(Editors note: On video go to 41 mins 55 secs and checkout Laila Biali live version of ‘Lets Dance’ – (David Bowie) @ jazzahead!)
Laila’s new album brings us a stunning collection of original material along with three entrancing covers of the music of David Bowie, Coldplay and Randy Newman. Although sitting under the heading of Jazz, Laila’s music gives us a wonderful mixture of indie, pop, blues, soul with its roots clearly in Jazz. We caught up with Laila in the midst of the frantic and exciting period of album launch preparation.
Fiona Ross: Thank you so much for talking to us. You’re a classically trained pianist – can you tell us a little bit about your musical training and what led you to the point of being an artist?
Laila Biali: It all started when I was about three when my Mum was trying to determine whether I should be enrolled in classical piano lessons or gymnastics. But apparently I lept onto a piano and worked out the theme tune to Sesame Street, by ear, and at that moment my Mum decided, piano was the way to go! I fell in love with tapes my teacher would send me home with, of classical pianists and I dreamt of being a classical pianist. But when I was 15 I was in a car accident and the injuries to my arm meant that my dreams of being a classical pianist were basically dashed. But it was also at the time that I switched schools and was introduced to Jazz, having not really experienced any Jazz until that point. My tutor pointed me in the direction of Chick Corea and Keith Jarrett, as they were also classically trained pianists but it took me a while to find the connection with Jazz. The ‘aha’ moment for me, was watching Kenny Wheeler in performance – it was tuneful, heartfelt, beautiful and I had never heard anything like it before and I just cried during the concert. This started me on a journey of listening and exploring music that was like therapy – Norma Winstone, John Taylor, Kenny Wheeler – inspiring and I wanted to make people feel the way that those artists made me feel.
Fiona Ross: You have worked with some amazing people – Sting and Dave Brubeck to name a few. How do you feel the experience of working with these artists has shaped your own work?
Laila Biali: They have all taught be something different. With Sting, it was the combination of limitless childlike joy and a spirit of curiosity and openness combined with an extraordinary work ethic. He was always the first to show up and the last to leave a 10 hour work day and he set the bar very high, but with a welcoming and friendly approach. My experience with Paula Cole was all about the importance of the fan experience over the course of a show, which was unlike some of the more traditionally formal Jazz performances I had seen. The emotional connection that can sometimes be missing from traditional Jazz performances that I had experienced at that time - it can be isolating and super intellectualized – since then, I have of course encountered many performances that do not fit into that category! Watching Paula Cole give 150% on stage, giving just everything and I just thought oh my gosh, there’s something here. With Suzanne Vega is was about the art of storytelling, the narrative, coming from an almost more folk tradition. All of these elements have been influential.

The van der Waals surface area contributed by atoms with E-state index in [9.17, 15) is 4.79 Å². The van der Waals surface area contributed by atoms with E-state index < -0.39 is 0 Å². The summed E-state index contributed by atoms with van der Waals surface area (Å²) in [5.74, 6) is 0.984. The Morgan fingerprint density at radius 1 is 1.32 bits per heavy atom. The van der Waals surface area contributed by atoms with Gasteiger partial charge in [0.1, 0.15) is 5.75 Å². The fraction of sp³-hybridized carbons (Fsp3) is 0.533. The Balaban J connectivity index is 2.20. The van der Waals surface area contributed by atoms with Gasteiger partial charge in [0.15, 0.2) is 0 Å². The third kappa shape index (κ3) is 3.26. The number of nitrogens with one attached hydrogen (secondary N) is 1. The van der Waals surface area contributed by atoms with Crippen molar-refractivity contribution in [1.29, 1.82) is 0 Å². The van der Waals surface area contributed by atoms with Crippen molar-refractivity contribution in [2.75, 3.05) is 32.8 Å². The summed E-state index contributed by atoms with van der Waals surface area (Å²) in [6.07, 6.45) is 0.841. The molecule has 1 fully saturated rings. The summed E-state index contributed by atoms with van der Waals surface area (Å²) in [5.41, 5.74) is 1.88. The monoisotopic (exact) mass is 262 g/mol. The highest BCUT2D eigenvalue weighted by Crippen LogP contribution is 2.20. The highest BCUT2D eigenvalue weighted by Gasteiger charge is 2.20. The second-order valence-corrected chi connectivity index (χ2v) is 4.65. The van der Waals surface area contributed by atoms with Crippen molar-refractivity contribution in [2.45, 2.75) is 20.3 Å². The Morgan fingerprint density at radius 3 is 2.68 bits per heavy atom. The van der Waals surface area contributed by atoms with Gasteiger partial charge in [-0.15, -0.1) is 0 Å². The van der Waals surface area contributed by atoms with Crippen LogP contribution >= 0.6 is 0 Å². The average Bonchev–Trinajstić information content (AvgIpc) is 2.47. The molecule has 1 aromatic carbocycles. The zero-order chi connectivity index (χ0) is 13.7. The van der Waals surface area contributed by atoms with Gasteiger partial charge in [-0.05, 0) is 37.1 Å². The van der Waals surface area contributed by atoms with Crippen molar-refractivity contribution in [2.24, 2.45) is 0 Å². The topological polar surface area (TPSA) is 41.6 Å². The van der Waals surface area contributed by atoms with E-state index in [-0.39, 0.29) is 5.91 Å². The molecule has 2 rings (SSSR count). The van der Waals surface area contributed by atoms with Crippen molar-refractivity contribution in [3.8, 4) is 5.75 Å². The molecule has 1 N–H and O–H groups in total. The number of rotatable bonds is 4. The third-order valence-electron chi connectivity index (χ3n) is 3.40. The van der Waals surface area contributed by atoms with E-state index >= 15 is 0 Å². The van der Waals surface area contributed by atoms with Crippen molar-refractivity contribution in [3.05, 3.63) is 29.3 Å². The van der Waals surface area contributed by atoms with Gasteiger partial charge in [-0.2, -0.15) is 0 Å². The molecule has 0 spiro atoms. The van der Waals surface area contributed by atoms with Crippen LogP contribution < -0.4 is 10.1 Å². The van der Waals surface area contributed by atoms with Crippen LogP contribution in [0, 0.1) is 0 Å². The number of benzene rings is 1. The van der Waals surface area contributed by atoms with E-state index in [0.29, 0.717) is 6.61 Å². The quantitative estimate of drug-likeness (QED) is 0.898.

Fiona Ross: This is your sixth album but this one is self titled and you have described it as your ‘homecoming’. What is it about this album that makes you feel that way?
Laila Bial: There are all these different realms of music that I had been exploring, and through my twenties I always tried to follow my heart but still always listening to people’s advice, some of which was quite disparate. I tried things out and had some success here and there, but after I had my son, my husband and I co produced an album which marked a return for me to original music. With this new album, I’m singing, I’m playing, I’m arranging and I have three cover songs on there and I feel is a really comprehensive representation of who I really am.
Fiona Ross: The industry continually tries to pigeonhole artist into a genre, primarily for marketing purposes. What are your thoughts on this and does this impact on your own music?
Laila Bial: Well, yes it’s there at the back of my head when I’m in the studio writing and I’m aware and want there to be a focus that is cohesive from start to finish, however, if it ends up falling between the cracks in terms of genre, I just can’t seem to help that. For better or for worse, I end up doing my own thing!
Fiona Ross: And finally, leading on from that and fitting into genre, or not, what is your definition of Jazz and what does it mean to you?
Laila Bial: It is music that is very much rooted in self expression but also a shared experience with the listeners - I think the element of spontaneity and improvisation are key.
Photo credits include ©: Rockie Nolan - and (c) info: all rights go to original recording artist/owner/photographer(s)